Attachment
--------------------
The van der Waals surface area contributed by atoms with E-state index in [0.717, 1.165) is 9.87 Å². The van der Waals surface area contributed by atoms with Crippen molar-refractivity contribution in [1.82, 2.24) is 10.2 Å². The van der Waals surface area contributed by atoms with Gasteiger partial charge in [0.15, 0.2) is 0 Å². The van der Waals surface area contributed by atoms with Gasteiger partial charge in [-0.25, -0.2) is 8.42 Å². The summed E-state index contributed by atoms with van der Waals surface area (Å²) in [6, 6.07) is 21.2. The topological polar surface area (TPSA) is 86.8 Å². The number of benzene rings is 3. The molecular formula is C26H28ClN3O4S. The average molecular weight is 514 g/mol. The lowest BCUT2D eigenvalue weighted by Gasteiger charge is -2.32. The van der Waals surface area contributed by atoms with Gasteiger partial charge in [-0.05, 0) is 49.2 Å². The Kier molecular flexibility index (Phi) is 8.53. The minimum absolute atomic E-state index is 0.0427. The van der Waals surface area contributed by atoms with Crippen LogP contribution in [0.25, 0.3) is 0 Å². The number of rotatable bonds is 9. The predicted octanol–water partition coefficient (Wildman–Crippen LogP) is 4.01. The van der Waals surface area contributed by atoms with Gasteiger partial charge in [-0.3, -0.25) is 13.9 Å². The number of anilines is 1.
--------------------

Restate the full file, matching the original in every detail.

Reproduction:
The van der Waals surface area contributed by atoms with E-state index in [0.717, 1.165) is 9.87 Å². The van der Waals surface area contributed by atoms with Crippen molar-refractivity contribution in [1.82, 2.24) is 10.2 Å². The van der Waals surface area contributed by atoms with Gasteiger partial charge in [0.15, 0.2) is 0 Å². The van der Waals surface area contributed by atoms with Gasteiger partial charge in [-0.25, -0.2) is 8.42 Å². The summed E-state index contributed by atoms with van der Waals surface area (Å²) in [6, 6.07) is 21.2. The topological polar surface area (TPSA) is 86.8 Å². The number of benzene rings is 3. The molecular formula is C26H28ClN3O4S. The average molecular weight is 514 g/mol. The lowest BCUT2D eigenvalue weighted by Gasteiger charge is -2.32. The van der Waals surface area contributed by atoms with Gasteiger partial charge in [-0.05, 0) is 49.2 Å². The Kier molecular flexibility index (Phi) is 8.53. The minimum absolute atomic E-state index is 0.0427. The van der Waals surface area contributed by atoms with Crippen LogP contribution in [0.25, 0.3) is 0 Å². The number of rotatable bonds is 9. The predicted octanol–water partition coefficient (Wildman–Crippen LogP) is 4.01. The van der Waals surface area contributed by atoms with Gasteiger partial charge in [-0.3, -0.25) is 13.9 Å². The number of anilines is 1.